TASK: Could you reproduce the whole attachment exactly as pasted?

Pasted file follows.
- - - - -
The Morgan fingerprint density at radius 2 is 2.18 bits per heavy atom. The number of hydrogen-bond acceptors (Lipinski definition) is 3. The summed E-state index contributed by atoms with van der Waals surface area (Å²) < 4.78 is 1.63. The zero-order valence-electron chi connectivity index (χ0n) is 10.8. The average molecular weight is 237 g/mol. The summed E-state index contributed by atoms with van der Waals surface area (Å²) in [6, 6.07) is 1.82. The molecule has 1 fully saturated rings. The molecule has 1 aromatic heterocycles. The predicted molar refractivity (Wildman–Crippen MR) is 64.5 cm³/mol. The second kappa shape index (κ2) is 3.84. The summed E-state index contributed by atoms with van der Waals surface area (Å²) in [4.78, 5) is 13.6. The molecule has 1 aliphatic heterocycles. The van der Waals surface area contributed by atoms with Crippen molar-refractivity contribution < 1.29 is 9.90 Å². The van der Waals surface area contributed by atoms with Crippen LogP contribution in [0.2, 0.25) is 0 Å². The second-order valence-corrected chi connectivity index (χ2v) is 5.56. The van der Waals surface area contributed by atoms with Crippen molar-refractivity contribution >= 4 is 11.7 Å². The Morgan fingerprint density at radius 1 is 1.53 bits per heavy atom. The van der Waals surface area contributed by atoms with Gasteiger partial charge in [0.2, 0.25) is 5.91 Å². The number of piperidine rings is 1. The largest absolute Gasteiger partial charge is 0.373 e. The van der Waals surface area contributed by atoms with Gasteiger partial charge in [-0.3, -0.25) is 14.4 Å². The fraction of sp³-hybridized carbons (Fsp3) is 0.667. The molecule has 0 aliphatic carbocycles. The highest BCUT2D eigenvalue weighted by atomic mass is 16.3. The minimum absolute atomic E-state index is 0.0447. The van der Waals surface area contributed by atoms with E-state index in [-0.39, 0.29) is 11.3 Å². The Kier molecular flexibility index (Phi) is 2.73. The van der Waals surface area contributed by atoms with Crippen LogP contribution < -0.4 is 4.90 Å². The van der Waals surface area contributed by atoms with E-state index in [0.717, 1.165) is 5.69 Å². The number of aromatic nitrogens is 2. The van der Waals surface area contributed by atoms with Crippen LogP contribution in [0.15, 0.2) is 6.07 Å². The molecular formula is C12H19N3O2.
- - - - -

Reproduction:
The Morgan fingerprint density at radius 2 is 2.18 bits per heavy atom. The number of hydrogen-bond acceptors (Lipinski definition) is 3. The summed E-state index contributed by atoms with van der Waals surface area (Å²) < 4.78 is 1.63. The zero-order valence-electron chi connectivity index (χ0n) is 10.8. The average molecular weight is 237 g/mol. The summed E-state index contributed by atoms with van der Waals surface area (Å²) in [6, 6.07) is 1.82. The molecule has 1 fully saturated rings. The molecule has 1 aromatic heterocycles. The predicted molar refractivity (Wildman–Crippen MR) is 64.5 cm³/mol. The second kappa shape index (κ2) is 3.84. The summed E-state index contributed by atoms with van der Waals surface area (Å²) in [4.78, 5) is 13.6. The molecule has 1 aliphatic heterocycles. The van der Waals surface area contributed by atoms with Crippen molar-refractivity contribution < 1.29 is 9.90 Å². The van der Waals surface area contributed by atoms with Crippen LogP contribution in [0.2, 0.25) is 0 Å². The second-order valence-corrected chi connectivity index (χ2v) is 5.56. The van der Waals surface area contributed by atoms with Crippen molar-refractivity contribution >= 4 is 11.7 Å². The Morgan fingerprint density at radius 1 is 1.53 bits per heavy atom. The van der Waals surface area contributed by atoms with Gasteiger partial charge in [0.2, 0.25) is 5.91 Å². The number of piperidine rings is 1. The largest absolute Gasteiger partial charge is 0.373 e. The van der Waals surface area contributed by atoms with Gasteiger partial charge in [-0.3, -0.25) is 14.4 Å². The fraction of sp³-hybridized carbons (Fsp3) is 0.667. The molecule has 0 aliphatic carbocycles. The highest BCUT2D eigenvalue weighted by atomic mass is 16.3. The minimum absolute atomic E-state index is 0.0447. The van der Waals surface area contributed by atoms with E-state index in [-0.39, 0.29) is 11.3 Å². The Kier molecular flexibility index (Phi) is 2.73. The van der Waals surface area contributed by atoms with Crippen LogP contribution < -0.4 is 4.90 Å². The van der Waals surface area contributed by atoms with E-state index in [0.717, 1.165) is 5.69 Å². The number of aromatic nitrogens is 2. The van der Waals surface area contributed by atoms with Crippen LogP contribution in [0.15, 0.2) is 6.07 Å². The molecular formula is C12H19N3O2.